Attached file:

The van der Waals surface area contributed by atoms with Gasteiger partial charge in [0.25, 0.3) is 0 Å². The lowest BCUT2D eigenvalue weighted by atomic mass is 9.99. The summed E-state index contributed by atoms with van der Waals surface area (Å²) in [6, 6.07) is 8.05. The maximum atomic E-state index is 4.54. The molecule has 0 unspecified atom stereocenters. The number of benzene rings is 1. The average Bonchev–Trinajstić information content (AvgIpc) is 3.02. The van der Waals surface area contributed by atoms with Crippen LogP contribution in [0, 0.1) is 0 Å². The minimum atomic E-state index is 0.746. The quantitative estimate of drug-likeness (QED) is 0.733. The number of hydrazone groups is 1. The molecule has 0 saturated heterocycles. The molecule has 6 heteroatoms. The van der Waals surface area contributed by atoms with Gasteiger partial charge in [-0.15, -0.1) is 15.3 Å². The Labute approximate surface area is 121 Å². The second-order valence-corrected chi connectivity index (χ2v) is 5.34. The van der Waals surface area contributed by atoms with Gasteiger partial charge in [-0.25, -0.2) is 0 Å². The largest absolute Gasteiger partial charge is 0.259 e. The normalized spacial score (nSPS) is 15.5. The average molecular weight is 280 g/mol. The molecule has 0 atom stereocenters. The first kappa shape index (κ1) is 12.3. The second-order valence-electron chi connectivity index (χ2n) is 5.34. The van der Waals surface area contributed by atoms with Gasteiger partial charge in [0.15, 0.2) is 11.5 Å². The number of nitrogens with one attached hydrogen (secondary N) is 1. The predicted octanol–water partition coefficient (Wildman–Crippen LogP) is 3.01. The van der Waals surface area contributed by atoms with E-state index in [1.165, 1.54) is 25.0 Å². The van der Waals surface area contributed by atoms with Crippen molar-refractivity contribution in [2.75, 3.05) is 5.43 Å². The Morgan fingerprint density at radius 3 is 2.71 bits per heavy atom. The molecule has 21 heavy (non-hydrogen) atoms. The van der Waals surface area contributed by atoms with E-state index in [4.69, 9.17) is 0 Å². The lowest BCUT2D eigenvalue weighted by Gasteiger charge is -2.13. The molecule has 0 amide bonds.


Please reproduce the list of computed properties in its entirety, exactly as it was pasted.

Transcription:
The van der Waals surface area contributed by atoms with Gasteiger partial charge in [0.25, 0.3) is 0 Å². The lowest BCUT2D eigenvalue weighted by atomic mass is 9.99. The summed E-state index contributed by atoms with van der Waals surface area (Å²) in [6, 6.07) is 8.05. The maximum atomic E-state index is 4.54. The molecule has 0 unspecified atom stereocenters. The number of benzene rings is 1. The average Bonchev–Trinajstić information content (AvgIpc) is 3.02. The van der Waals surface area contributed by atoms with Crippen LogP contribution in [0, 0.1) is 0 Å². The minimum atomic E-state index is 0.746. The quantitative estimate of drug-likeness (QED) is 0.733. The number of hydrazone groups is 1. The molecule has 0 saturated heterocycles. The molecule has 6 heteroatoms. The van der Waals surface area contributed by atoms with Gasteiger partial charge in [-0.15, -0.1) is 15.3 Å². The Labute approximate surface area is 121 Å². The second-order valence-corrected chi connectivity index (χ2v) is 5.34. The van der Waals surface area contributed by atoms with Gasteiger partial charge in [-0.25, -0.2) is 0 Å². The largest absolute Gasteiger partial charge is 0.259 e. The normalized spacial score (nSPS) is 15.5. The average molecular weight is 280 g/mol. The molecule has 0 atom stereocenters. The first kappa shape index (κ1) is 12.3. The second-order valence-electron chi connectivity index (χ2n) is 5.34. The van der Waals surface area contributed by atoms with Gasteiger partial charge in [0.15, 0.2) is 11.5 Å². The number of nitrogens with one attached hydrogen (secondary N) is 1. The predicted octanol–water partition coefficient (Wildman–Crippen LogP) is 3.01. The van der Waals surface area contributed by atoms with E-state index in [1.165, 1.54) is 25.0 Å². The van der Waals surface area contributed by atoms with Crippen molar-refractivity contribution in [2.75, 3.05) is 5.43 Å². The Morgan fingerprint density at radius 3 is 2.71 bits per heavy atom. The molecule has 21 heavy (non-hydrogen) atoms. The van der Waals surface area contributed by atoms with E-state index in [4.69, 9.17) is 0 Å². The lowest BCUT2D eigenvalue weighted by Gasteiger charge is -2.13. The molecule has 0 amide bonds.